LEARNING OUTSIDE OF SCHOOL

Answering Your Child's FAQs About Nature

Chapters

  1. How do rivers form?
  2. Why are plants green?
  3. Why do things float?
  4. Why is the sky blue?

 

GoStudent plays host to a wonderful network of tutors who are experts in their field. In our GoStudent Expert series, you’ll find tips, guides and information from some of our very own GoStudent tutors. Find out what our learning experts have to say right here...girl picking flowers in nature

GoStudent Expert Chloe’s Guide to Science Through Nature: Exploring Nature with Children

 

How do rivers form? Why are plants green? Why do things float? Your little ones are filled with questions but do you have the answers? Encourage your children to keep learning by doing it with them. There’s never been a better time to take education outside the classroom. A simple walk in nature is all you need to experience these phenomena for yourself. 

Science is all around us, from the way plants grow, to how rivers flow; keep reading to get a glimpse at science’s most frequently asked questions. No more nervous googling next time they ask you why the sky is blue! 

Exploring nature with children can help them develop a love for learning and a curiosity that will benefit them in their future studies. Online tutoring is also a great way to get your kids excited about science! Why not book a free trial session with one of our passionate GoStudent tutors today?

 

How do rivers form? 

 

What’s interesting about rivers is that it’s the water that forms the river, not the other way around! Rivers start off as tiny streams running down a mountain slope. The beginning of the river is known as the source. Fed by melting snow and rainfall, and joined by other little streams, the water gradually grows into the body of a river. But this in itself isn’t enough to form a river. The running water is what shapes the landscape by wearing away rock; a process known as erosion.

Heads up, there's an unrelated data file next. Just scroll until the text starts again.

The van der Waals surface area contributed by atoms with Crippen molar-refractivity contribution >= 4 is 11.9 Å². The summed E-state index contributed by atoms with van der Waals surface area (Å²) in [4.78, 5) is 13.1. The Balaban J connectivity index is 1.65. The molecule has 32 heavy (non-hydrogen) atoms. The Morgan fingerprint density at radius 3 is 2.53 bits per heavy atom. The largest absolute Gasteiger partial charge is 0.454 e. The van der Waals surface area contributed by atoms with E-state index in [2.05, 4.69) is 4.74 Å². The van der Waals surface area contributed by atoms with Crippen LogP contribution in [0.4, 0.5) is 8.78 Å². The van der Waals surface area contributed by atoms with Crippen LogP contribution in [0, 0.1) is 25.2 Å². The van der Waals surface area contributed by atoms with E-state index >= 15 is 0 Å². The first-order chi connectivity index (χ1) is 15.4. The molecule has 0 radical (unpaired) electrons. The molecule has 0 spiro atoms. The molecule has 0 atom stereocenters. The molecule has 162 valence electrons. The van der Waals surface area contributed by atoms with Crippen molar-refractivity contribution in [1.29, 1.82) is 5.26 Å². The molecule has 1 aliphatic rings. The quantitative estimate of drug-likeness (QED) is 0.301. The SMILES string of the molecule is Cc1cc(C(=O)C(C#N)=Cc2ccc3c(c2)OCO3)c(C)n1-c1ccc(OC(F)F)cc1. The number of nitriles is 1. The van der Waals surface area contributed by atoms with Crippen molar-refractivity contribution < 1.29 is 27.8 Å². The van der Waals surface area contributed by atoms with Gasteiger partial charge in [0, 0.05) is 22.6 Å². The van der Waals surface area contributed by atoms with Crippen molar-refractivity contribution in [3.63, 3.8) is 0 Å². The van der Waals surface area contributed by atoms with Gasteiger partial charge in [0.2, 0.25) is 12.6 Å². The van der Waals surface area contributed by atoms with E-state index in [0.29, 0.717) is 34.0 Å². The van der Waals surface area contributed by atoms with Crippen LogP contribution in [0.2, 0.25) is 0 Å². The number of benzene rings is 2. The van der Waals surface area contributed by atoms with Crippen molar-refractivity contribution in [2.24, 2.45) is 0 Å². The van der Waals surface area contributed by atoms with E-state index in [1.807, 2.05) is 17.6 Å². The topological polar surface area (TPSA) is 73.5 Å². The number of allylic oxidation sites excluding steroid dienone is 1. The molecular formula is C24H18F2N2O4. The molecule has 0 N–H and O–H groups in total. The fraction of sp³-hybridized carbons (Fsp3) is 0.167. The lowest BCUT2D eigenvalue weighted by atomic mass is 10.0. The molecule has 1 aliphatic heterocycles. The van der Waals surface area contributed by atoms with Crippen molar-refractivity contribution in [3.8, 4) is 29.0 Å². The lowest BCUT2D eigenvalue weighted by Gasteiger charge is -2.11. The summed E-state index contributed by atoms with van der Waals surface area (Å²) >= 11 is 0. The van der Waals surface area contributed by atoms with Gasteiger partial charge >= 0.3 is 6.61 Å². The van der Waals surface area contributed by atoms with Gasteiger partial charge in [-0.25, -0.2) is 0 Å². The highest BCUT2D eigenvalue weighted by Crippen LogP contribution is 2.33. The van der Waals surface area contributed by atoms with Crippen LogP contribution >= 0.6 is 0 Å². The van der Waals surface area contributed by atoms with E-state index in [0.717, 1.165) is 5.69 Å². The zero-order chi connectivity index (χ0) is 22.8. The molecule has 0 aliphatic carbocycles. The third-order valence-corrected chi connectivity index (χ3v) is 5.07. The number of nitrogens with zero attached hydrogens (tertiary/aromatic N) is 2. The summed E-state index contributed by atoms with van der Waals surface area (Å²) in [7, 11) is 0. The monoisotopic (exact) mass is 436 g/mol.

When walking along a river, you can notice that it gets gradually wider, with increasing velocity (speed at which the river flows), accommodating for the increasing body of water. 

One fun experiment you can do with your kids is to drop an orange in the water and let it travel, recording how long it takes to travel from point A to point B. Try to grab it before you lose it in the water, but since oranges are biodegradable, it’s less of an issue than a lost plastic ball! 

 

Why are plants green? 

 

Plants contain a green substance called chlorophyll, a chemical which absorbs sunlight and uses it for photosynthesis. (More on this later, but in short, it’s the process by which plants make their own energy). But why does it have to be green? 

In order to understand, we need to know how light works. There are three primary colors of light: red, green and blue. Mixed together, they make white light. Objects reflect and absorb different light waves in order to allow us to see different colours. A red jumper is red because it reflects all red light and absorbs the rest, whilst a green jumper reflects green light and absorbs the rest. 

This colour theory helps plants absorb the wavelength which is most beneficial to them; red! Their green leaves reflect all of the green light and some of the blue light, allowing them to absorb the red light most effectively. Red light is highly effective at regulating plant growth and development for plants because it supports and prolongs the flowering of the plant. 

The next part involves more physics and can get slightly more mathsy, but it’s an example of how we can even come across a nature based maths curriculum! Have your kids ever asked you: